The militants chopped up the bodies of the victims on a football ground in the Cabo Delgado province. It is believed the women in Ninjaba village were all kidnapped.
Several people were also beheaded in another village, according to state media.
Bernardino Rafael, commander-general of Mozambique’s police, said during a press conference: “They burned the houses then went after the population who had fled to the woods and started with their macabre actions.”
According to the BBC, the gunmen were heard chanting “Allah Akbar” (‘God is Greatest’ in English).
They also fired shots and set homes on fire when they raised the village on Friday night.
Two people were beheaded in the village and several women were abducted.
A separate group of militants attacked the Muatide village where more than 50 people were beheaded.
The victims were taken to a local football pitch where they were brutally killed and dismembered over the weekend.
Counter-terrorism and organised crime expert David Otto said: “State forces and suspected spies have been captured and beheaded by the jihadist group to send a warning message.
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Last week, around 20 men and teenagers from the Muidumbe district were also beheaded, with dismembered body parts of at least five adults and 15 boys found.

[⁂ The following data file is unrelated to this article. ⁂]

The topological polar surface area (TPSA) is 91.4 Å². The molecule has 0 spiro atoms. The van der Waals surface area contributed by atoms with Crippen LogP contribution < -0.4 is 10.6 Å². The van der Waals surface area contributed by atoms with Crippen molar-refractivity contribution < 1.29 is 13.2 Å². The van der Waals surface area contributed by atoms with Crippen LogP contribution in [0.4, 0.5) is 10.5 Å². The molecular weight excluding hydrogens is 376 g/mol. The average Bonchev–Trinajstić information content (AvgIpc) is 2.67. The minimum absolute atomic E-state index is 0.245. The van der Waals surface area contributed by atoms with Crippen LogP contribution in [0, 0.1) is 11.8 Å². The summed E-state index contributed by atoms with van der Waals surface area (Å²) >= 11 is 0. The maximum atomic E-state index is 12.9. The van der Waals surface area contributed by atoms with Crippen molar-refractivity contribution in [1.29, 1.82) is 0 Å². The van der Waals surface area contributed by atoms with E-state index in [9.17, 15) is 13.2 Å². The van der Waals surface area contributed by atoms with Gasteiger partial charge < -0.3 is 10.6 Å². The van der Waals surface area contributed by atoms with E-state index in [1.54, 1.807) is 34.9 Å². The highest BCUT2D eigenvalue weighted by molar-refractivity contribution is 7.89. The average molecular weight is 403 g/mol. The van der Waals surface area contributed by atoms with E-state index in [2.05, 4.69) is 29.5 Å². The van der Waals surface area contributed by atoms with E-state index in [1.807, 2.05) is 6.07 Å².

An officer said: “Police learnt of the massacre committed by the insurgents through reports of people who found corpses in the woods.
“It was possible to count 20 bodies spread over an area of about 500 metres.
“These were young people who were at an initiation rite ceremony accompanied by their advisers.”
These latest attacks are part of a series of gruesome attacks carried out in the gas-rich province since 2017.
More than 2,000 people have been killed while 430,000 have been left homeless in the conflict.
This latest attack comes after Washington warned ISIS is taking over swathes of Africa.
A report from West Point – the US officer training academy – said: “ISIS in west Africa is engaging in operations that are increasingly audacious, staggeringly brutal and worryingly akin to what ISIL, as it was known at the time, was doing early 2014.
“Its supporters have been engaging in attacks that have exceeded the scale and complexity of those being deployed by their counterparts in Syria and Iraq for at least a year now.”